think it'll be a long time until the open source community can replicate what Microsoft has spent millions of dollars and the better part of a decade creating.


Bzzzzzt-incorrect.  Tell me what you have in office that is not available in openoffice that is in use by over 5% of the office workers.

Intergration?  Everyone says its critical, but rarely is it used.  Functionality, we all have a good laugh a mail merge, but other than spammers who uses it?  Sure you can always find some-one-, but they are few and far between.

The reason people upgraded from Office97 to 2000 or XP is it either came with the new machine or they were worried about support.  Another joke.  When was the last time you called MS for support on excel? 

Exactly my point.

AnonAnonAnon
Tuesday, December 30, 2003

I've got to agree; if you look at OpenOffice it's hard to come up with a reason not to use it based on functionality. In the past OpenOffice was different enough from MS Office to drive MS Office users crazy, but I don't find that is really the case any more.

All and all, it feels like Office has been "done" for several revisions now. Yes, there is some new advanced functionality but most people just don't use OLAP cubes in Excel.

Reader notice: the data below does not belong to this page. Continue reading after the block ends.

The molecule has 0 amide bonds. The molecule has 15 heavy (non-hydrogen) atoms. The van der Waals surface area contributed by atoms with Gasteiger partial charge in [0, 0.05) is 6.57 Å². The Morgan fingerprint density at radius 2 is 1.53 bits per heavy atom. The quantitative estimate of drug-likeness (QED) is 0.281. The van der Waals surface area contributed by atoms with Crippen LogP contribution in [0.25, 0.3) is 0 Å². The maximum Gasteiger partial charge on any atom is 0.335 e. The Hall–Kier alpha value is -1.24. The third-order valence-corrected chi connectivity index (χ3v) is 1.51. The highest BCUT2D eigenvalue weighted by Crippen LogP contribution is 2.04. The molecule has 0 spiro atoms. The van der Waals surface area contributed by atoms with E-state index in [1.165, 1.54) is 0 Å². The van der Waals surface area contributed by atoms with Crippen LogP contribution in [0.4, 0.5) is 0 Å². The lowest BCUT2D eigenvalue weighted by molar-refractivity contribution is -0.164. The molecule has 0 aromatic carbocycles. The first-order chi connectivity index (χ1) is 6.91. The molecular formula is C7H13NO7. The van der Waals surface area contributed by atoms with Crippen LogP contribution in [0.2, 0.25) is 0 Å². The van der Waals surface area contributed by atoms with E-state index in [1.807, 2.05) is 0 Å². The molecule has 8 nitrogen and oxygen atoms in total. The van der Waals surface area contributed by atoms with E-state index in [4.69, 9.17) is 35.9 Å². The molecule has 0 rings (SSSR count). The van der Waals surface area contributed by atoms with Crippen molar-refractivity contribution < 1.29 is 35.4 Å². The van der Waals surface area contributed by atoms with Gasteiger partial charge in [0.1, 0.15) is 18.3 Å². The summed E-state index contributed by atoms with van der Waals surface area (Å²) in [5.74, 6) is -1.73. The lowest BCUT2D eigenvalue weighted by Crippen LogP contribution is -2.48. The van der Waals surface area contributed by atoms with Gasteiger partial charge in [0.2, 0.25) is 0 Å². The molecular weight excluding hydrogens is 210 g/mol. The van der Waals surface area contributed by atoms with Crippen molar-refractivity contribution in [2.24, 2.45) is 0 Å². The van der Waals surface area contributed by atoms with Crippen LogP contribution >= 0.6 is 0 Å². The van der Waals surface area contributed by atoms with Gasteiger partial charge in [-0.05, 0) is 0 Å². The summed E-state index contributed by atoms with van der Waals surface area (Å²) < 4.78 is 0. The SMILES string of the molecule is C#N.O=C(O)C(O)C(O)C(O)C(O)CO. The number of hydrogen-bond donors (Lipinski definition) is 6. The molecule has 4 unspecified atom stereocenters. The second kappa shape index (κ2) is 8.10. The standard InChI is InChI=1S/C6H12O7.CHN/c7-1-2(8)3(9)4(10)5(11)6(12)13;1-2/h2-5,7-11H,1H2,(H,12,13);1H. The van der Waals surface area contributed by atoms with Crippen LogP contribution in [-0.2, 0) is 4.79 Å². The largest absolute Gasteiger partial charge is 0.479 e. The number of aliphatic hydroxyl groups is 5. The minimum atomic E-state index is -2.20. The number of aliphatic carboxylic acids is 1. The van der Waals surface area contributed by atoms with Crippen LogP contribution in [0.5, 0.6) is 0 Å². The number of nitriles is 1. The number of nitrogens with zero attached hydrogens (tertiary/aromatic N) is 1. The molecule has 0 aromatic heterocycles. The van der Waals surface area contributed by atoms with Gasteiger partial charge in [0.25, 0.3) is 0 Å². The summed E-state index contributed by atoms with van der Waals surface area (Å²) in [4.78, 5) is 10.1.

Related to an early thread, MS is starting to see Office sales cool. I think to drive sales and maintain their market position, they'll need to create some completely new type of application (not a Word Processor, not a Spreadsheet, etc...).

Mark Smith
Tuesday, December 30, 2003

I'm not anti-OpenOffice, but I've been disappointed with it and every other open source productivity tool I've ever used.  People may laugh or balk, but I think that Excel is the best application, ever. None of the open source equivalents even come close.

Bear in mind this quote from Eric Sink's article linked to in other threads: "The research and development costs of a word processor are simply too high to give it away"

>>Intergration?[sic]  Everyone says its critical, but rarely is it used.
I embed Excel spreadsheet in Word docs all the time.  Also, not only do I embed Excel charts in many Power Point presentations, Ibut I've seen many others do it to.

>>The reason people upgraded from Office97 to 2000 or XP is it either came with the new machine or they were worried about support.
Agreed. Office 97 had all the features that most users will ever need.

Anon E. Mouse
Tuesday, December 30, 2003

Curious:

What specifically do you find superior in Excel vs. OpenOffice 1.1 Spreadsheet?

Mark Smith
Tuesday, December 30, 2003

A phenemenal number of people use mail merge. Any small company that needs to send out letters to its customers, or simply custom emails.

It's also a quick and dirty way of producing a report.

In an academic environment it's used for producing diplomas, reports, exams, schedules and more.

Again you can keep data in Access, but do quick and diirty analysis in Excel, and for non-repeating reports it's much easier to import to Excel than to set up an Access report.

Above all you've got VBA tightly integrated into the programs so you can write your own macros or other simple programs.

Stephen Jones
Tuesday, December 30, 2003